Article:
Life With Herpes: One Woman's Story
Genital herpes is the third leading infectious STD
in the country, with 20 percent of adults infected. The disease can lie dormant
for days or even years before painful outbreaks or flu-like symptoms cause
concern. For Angela, it was two weeks.
In the summer of 1995, Angela, who was 25 at the
time, felt like she had the flu and found it difficult and painful to urinate.
She saw a doctor and, after being treated with several different medications for
a possible bladder infection, felt worse than ever. "At the end of the three
weeks I was miserable, couldn't walk and the pain was beyond description," she
Angela finally insisted on a vaginal examination
and was diagnosed with genital herpes. A subsequent culture confirmed the
diagnosis and her doctor prescribed Zovirax, which helped alleviate her initial
She later realized she had contracted the virus
from a sexual contact two weeks earlier. She was angry that her partner hadn't
informed her he had herpes. Unfortunately, neither Angela nor her partner had
discussed STDs. "It was a learning experience," she said. Shocked, terrified
and alone, she struggled to find support and information about her disease.
Her physician wasn't helpful. "He basically handed
me a box of tissues and told me my life would never be the same and sent
me on my way." She found information about genital herpes and national support
groups for herpes on the American Social Health Association's (ASHA) web site.
Arming herself with the facts about genital herpes allowed Angela to take
charge of her own health care. In the process she educated her physicians as
well, who were not always knowledgeable about treatment options.
Throughout the first year of her illness, Angela
experienced numerous outbreaks and tried various medications to suppress her
symptoms. She remained symptom-free for two years while taking a daily 500 mg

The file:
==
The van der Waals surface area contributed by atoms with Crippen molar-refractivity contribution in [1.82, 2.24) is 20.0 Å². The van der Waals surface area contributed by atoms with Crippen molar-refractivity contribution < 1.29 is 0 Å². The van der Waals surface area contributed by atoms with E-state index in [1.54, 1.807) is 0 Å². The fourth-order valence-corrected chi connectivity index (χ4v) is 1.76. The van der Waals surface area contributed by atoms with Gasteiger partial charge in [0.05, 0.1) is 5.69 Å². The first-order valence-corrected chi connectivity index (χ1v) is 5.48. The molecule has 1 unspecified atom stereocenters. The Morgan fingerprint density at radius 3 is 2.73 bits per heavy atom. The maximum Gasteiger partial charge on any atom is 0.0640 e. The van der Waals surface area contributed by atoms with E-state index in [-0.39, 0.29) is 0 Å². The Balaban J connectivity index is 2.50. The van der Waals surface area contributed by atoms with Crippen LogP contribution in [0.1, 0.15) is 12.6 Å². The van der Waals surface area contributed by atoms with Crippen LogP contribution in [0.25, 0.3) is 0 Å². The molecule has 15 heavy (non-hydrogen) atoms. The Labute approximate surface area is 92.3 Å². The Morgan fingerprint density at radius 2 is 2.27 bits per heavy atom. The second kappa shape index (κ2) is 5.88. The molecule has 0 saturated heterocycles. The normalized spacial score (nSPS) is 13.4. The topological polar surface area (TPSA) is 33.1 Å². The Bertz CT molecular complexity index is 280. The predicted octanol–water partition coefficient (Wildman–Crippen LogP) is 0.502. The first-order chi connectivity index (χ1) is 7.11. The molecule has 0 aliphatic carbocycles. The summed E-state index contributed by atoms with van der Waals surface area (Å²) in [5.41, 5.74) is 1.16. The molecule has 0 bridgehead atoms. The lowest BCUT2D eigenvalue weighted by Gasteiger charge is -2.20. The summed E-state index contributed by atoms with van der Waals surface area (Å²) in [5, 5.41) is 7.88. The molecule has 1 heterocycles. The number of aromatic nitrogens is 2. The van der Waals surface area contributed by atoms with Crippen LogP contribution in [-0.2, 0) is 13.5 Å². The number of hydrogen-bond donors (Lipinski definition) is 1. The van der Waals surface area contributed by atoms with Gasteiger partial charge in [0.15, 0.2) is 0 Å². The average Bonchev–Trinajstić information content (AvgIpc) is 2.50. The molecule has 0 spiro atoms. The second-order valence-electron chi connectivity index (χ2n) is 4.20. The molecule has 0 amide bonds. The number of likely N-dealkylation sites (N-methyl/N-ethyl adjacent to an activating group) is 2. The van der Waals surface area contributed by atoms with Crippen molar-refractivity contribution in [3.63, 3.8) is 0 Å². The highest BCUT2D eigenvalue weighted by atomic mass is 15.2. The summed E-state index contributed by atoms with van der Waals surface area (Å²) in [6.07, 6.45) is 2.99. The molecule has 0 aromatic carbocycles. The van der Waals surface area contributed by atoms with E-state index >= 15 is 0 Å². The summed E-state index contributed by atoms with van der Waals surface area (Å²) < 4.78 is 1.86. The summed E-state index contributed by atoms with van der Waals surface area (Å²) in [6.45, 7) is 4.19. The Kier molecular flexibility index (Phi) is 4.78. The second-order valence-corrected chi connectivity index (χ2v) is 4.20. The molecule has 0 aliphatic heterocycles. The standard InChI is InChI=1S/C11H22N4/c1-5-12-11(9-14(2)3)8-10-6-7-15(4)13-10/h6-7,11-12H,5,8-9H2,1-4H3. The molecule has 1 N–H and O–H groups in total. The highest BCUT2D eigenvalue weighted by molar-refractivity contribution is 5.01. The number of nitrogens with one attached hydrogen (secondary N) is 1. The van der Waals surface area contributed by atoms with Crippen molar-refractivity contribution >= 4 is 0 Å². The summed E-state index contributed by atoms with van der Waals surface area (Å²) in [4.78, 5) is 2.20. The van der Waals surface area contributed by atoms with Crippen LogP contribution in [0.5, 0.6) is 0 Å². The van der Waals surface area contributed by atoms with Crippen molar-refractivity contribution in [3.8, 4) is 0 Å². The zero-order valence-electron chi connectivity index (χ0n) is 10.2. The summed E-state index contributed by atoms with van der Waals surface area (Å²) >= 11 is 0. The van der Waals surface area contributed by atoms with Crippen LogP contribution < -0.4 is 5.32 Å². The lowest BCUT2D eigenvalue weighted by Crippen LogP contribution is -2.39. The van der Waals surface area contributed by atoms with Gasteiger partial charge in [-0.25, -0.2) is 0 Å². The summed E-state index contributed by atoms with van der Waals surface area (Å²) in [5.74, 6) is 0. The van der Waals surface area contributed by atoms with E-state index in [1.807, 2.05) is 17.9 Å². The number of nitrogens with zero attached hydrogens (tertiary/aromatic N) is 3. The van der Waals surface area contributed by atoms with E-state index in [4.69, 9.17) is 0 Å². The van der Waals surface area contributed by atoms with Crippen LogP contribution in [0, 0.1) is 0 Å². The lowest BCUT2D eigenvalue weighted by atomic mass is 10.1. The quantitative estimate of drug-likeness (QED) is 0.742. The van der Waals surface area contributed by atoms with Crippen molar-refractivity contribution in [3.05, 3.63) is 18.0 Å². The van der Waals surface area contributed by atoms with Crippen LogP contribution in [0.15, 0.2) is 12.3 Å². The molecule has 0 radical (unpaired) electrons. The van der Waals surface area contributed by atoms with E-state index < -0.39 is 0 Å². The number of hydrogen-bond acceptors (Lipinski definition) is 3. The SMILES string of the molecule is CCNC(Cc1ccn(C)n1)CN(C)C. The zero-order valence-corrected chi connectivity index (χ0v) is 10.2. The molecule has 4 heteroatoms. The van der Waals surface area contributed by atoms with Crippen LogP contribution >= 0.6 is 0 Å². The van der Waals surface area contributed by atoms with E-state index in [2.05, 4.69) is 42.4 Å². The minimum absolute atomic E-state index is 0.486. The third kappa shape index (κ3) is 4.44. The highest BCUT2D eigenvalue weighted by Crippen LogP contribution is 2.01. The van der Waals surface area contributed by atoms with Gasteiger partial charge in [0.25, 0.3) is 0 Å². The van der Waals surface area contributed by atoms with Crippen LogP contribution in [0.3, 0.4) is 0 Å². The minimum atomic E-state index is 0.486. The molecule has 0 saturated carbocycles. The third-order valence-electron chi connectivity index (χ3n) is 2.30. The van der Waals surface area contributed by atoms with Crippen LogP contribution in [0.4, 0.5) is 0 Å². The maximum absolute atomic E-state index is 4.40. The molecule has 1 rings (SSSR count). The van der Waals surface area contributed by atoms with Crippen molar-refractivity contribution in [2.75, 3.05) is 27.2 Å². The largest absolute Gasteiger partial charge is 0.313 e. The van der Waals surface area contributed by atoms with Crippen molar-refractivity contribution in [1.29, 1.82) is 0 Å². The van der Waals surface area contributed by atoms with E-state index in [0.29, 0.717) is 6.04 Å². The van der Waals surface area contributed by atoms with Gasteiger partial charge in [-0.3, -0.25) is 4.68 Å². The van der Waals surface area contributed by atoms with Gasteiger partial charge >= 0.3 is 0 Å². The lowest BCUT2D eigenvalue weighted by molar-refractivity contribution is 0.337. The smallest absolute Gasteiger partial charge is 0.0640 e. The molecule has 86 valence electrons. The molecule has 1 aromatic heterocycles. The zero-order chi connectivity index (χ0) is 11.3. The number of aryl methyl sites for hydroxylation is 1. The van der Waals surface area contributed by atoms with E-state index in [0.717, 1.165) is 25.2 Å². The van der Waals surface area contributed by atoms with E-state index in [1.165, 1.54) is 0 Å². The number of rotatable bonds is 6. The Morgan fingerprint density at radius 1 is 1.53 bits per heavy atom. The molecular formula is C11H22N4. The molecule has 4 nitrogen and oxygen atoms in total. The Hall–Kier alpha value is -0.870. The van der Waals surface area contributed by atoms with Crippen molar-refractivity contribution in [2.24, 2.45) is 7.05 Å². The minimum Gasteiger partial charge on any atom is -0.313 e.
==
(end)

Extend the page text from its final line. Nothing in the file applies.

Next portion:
dose of Valtrex, but she wanted freedom from her medication and quit taking the
pills. Nine months after stopping the medication, she had only one minor
outbreak, which went away in a few days.
The emotional effects of having genital herpes have
been as painful for Angela as the physical effects. "The first year I was
ashamed, got flare ups all the time and didn't have anybody I trusted to talk to
about what was happening in my life," she said. Frustrated by the lack of
support systems where she lived, Angela started her own support group in
1998 with assistance from ASHA, national sponsors of herpes support groups.
The HELP group meets monthly and offers a confidential
environment where people can relate to others experiencing similar difficulties.
The group provides up-to-date information about genital herpes, and a medical
professional in the community serves as a resource. Herpes support groups allow
attendees to vent their feelings, which can range from denial, depression,
isolation and intense anger. Other may feel they've lost their sexual freedom.
Currently, 12 to 15 people attend the meeting, including members from
For Angela, educating herself about herpes was the
key to moving on with her life. So was learning that despite a lifetime of
consequences, herpes didn't have to define her as a person. When she began
dating again, she decided not to limit herself to people with herpes.
Consequently, she knew she would have to face telling a partner about her
illness before becoming intimate. Deciding how and when to tell is an individual
choice, but for Angela, explaining to a partner she had herpes was the only
Angela dated her future husband for about 3 months
before telling him she had herpes. Although she was afraid of rejection, she
took the risk. Fortunately, his strong feelings for her outweighed his concerns
about contracting the virus. He was actually relieved she had herpes and not
HIV. Nonetheless, both partners were tested before beginning a sexual
relationship. The couple dated for three years before marrying in 2001.
Two years later, in 2003, Angela gave birth to the
couple's first child. Because of the virus, Angela took a daily dose of Valtrex
during the last six weeks of her pregnancy. Although Angela had not had an
outbreak in several years, she took Valtrex as a precaution against a possible
outbreak prior to delivery. She safely delivered her daughter vaginally, as do
most women with genital herpes. Cesarean sections are only recommended for women
with active outbreaks at the time of delivery, to prevent the newborn from
contracting the virus.
While the consequences of an infant contracting
neonatal herpes can be life threatening, resulting in eye or throat infections,
damage to the central nervous system, mental retardation or death, the incidence
of babies contracting the illness is rare. It occurs in less than 0.1 percent of
cases in the United States, according to the American Health Association. If an
infant does contract neonatal herpes, medication can help prevent or reduce
damage if administered early.